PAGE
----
### miracle_jr's blog

By miracle_jr, history, 5 weeks ago, Hi, I was reading the editorial of the Half Sequence problem from recent cookoff. One of the statements has been left for readers to prove and I am unable to prove it. The statement is as follows.

"Observe that any single number less then 1e9 can be made up of atmost 9 distinct prime numbers. This means that if GCD([B, B, ..., B[N]) = 1, where N >= 9 then there must exist atleast one subset of length at most 9 whose elements have GCD=1. (Proof left as an exercise)"

I have trouble understanding the last line. Why must there exist that subset?  Comments (2)
 » 5 weeks ago, # | ← Rev. 2 →   Each single number made up of at most 9 distinct prime numbers does not infer if GCD([B, B, ..., B[N]) = 1, where N >= 9 then there must exist at least one subset of length at most 9 whose elements have GCD = 1. For example, let $a = [2, 3, 5, 7, 11, 13, 17, 19, 23, 29]$, $p = 2 \times 3 \times 5 \times 7 \times 11 \times 13 \times 17 \times 19 \times 23 \times 29$, and for each $i$, $b_i = \frac{p}{a}$. The GCD of $b_1, b_2, \dots, b_{10}$ is $1$, each $b_i$ is a product of $9$ distinct prime numbers, but GCD of any $9$ of $b_i$'s is greater than $1$.It is easy to prove that there must exist at least one subset of length at most 10 whose elements have GCD = 1: starting with any given number, then repeatedly do the following process: choose a number to add to the current subset, such that it can eliminate at least one prime factor of the current GCD. Since this process can be done at most $9$ times, the resulting subset should have a size no larger than $10$.However, the conclusion in your statement is still correct, it is because the given numbers are less than $10^9$. That means, if all subsets of size $9$ have GCD greater than $1$, then each number should have exact $9$ different prime factors. Moreover, since they are coprime, then at least one of them does not have prime factor $2$. This number should be at least $3 \times 5 \times 7 \times 11 \times 13 \times 17 \times 19 \times 23 \times 29 = 3234846615$.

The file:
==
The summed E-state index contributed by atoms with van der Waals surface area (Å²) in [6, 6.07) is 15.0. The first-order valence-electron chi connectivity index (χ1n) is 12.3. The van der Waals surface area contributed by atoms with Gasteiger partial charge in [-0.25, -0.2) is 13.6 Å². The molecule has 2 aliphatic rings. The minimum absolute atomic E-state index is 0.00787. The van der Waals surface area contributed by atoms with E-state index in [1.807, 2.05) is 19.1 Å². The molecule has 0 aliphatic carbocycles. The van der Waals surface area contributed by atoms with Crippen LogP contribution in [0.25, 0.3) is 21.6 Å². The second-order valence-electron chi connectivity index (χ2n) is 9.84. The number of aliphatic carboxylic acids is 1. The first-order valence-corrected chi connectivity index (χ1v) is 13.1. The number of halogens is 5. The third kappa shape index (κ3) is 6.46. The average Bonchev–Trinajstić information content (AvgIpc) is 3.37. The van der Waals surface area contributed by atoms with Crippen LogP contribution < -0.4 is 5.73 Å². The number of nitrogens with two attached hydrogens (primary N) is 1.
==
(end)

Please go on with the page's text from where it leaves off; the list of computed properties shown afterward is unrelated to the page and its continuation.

•  » » Thank you so much! It makes sense now.